Massachusetts Misdemeanor Marijuana Possession
This section is obsolete. It is unlikely that you can be charged with a misdemeanor marijuana offense after legalization. But it is possible that the legislature will new laws and restrictions.
For now, however, anything you can be charged with as a crime relating to marijuana is probably a felony level offense. Selling, cultivating, trafficking, etc.
If you are found with more than one ounce, you will face criminal charges for Possession of a Class D Substance. Other Class D substances include hashish.
Possession of marijuana is considered a misdemeanor. You will face up to 6 months in jail and a $500 fine.
If this is your first offense, of possession of more than an ounce, you may be able to get an alternative disposition called continuance without finding or CWOF. A CWOF requires that you successfully serve a 6-month probation period, after which the case is dismissed and doesn’t appear on your record.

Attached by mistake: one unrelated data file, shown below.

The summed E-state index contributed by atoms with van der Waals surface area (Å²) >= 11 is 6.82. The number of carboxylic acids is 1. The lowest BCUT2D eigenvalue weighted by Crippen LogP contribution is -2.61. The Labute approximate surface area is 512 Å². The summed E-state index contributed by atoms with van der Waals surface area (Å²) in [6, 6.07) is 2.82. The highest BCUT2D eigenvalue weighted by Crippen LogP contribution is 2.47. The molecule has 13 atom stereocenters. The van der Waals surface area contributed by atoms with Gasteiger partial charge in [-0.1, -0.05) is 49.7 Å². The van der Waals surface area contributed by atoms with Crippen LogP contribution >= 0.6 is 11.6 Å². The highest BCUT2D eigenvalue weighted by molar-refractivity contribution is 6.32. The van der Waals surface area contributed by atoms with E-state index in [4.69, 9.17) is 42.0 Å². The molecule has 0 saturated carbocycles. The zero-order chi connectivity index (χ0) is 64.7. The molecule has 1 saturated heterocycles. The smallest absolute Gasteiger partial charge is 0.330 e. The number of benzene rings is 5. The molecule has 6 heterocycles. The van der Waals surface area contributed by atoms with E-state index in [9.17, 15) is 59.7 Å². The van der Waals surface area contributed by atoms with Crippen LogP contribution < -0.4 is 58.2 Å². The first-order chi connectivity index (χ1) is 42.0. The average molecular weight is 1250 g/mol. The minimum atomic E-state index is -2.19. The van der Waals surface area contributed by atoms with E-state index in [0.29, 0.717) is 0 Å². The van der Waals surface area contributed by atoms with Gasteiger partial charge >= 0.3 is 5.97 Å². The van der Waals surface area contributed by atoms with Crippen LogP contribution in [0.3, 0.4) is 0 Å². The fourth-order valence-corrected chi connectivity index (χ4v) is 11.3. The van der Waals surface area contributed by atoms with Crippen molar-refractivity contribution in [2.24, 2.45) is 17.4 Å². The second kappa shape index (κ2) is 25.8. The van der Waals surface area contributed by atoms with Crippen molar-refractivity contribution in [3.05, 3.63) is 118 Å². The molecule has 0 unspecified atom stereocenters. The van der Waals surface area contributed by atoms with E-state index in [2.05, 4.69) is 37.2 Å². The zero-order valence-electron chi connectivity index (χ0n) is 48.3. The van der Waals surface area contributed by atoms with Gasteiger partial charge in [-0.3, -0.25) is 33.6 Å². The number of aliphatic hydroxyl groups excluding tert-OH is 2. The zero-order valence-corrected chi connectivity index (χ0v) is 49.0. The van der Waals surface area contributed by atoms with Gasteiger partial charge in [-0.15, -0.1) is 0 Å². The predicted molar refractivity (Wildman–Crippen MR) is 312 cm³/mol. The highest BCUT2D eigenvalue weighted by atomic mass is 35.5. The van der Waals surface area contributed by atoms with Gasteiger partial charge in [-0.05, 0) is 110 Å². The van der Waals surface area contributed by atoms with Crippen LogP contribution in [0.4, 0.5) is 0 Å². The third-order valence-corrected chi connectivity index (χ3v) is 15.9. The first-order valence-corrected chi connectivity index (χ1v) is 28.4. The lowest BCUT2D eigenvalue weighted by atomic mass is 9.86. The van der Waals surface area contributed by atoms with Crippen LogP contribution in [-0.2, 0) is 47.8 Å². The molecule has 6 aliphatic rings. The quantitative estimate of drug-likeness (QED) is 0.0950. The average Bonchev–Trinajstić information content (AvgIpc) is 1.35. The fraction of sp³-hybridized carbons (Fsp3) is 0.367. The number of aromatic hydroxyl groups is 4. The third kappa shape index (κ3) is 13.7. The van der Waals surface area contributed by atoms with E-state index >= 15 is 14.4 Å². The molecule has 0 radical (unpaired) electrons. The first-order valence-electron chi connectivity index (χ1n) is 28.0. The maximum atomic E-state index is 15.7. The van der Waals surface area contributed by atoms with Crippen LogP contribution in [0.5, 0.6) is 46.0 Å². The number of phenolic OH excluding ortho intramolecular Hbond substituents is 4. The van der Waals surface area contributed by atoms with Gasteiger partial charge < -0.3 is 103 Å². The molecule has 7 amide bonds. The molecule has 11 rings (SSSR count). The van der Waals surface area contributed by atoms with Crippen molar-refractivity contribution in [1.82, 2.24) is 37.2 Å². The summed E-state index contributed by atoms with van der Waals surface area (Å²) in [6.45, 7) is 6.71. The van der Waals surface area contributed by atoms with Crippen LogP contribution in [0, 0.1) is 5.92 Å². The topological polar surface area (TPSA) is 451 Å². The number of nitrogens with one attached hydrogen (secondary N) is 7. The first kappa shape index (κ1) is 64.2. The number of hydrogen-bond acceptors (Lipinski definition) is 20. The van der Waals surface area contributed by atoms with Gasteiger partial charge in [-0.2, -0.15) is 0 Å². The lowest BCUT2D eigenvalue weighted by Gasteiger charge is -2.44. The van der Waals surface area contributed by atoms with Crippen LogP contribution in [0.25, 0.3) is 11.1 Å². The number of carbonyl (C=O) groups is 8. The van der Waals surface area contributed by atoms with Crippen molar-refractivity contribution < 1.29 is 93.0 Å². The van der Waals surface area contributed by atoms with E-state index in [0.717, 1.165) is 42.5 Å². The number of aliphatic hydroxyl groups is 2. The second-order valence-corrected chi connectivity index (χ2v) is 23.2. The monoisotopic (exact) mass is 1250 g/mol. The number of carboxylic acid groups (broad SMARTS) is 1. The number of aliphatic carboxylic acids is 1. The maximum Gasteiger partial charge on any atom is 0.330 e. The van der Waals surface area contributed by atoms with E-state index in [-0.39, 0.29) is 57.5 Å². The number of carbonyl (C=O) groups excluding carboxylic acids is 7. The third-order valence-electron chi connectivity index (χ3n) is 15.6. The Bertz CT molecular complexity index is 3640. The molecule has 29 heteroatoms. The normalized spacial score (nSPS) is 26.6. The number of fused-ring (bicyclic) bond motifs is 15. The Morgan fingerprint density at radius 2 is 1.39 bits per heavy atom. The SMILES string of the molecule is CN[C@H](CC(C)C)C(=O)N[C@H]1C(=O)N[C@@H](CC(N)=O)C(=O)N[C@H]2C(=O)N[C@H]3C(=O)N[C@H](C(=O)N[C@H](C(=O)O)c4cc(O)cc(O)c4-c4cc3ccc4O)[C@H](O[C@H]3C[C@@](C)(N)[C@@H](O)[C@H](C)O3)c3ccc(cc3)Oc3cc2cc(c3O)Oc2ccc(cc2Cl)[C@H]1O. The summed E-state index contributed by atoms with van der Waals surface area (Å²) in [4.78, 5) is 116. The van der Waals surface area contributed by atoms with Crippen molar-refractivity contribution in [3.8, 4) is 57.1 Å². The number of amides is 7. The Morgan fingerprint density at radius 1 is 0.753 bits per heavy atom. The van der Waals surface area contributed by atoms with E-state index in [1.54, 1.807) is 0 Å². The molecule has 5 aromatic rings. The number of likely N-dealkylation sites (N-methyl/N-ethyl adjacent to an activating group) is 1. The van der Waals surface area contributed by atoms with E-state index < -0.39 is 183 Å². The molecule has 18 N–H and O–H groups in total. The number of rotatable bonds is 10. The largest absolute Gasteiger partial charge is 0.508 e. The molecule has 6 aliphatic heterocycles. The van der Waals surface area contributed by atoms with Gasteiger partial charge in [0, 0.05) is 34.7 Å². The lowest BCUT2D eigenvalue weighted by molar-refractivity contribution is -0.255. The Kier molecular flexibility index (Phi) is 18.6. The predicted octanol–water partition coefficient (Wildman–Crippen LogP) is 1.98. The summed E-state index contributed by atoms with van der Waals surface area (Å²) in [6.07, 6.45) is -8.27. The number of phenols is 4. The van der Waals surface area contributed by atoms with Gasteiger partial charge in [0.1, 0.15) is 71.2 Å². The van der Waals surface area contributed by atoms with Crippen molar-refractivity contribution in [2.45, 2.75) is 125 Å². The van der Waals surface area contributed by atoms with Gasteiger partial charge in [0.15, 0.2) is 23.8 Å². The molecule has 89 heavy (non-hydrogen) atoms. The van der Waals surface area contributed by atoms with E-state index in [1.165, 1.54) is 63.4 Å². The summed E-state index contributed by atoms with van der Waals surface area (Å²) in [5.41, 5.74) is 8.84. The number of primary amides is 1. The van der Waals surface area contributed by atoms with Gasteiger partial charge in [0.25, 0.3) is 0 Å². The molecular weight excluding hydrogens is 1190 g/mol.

You may also quite likely be accused of intent to distribute if you are in possession of more than an ounce without a medical marijuana card.
Sale of Marijuana – Massachusetts Marijuana Distribution Charge
If you are accused of a more serious marijuana charge, like distributing, you will face a misdemeanor charge if the amount in question is less than 50 pounds. This misdemeanor, however, carries the potential of 2.5 years in jail.
If this is your first such offense, you may be able to serve probation in lieu of jail time, however.
As the amount of marijuana in question increases so do the penalties. Things like being near a school or park can also boost the penalties quite dramatically.
Ref: MGL § C. 94C
Facing marijuana charges may seem like a minor offense, but the effects of a conviction can be long term. You can’t afford to take these charges lightly. You need an aggressive lawyer working on your behalf.
Contact me immediately to discuss the case in detail and to get some legal advice on a criminal marijuana possession charge in Massachusetts.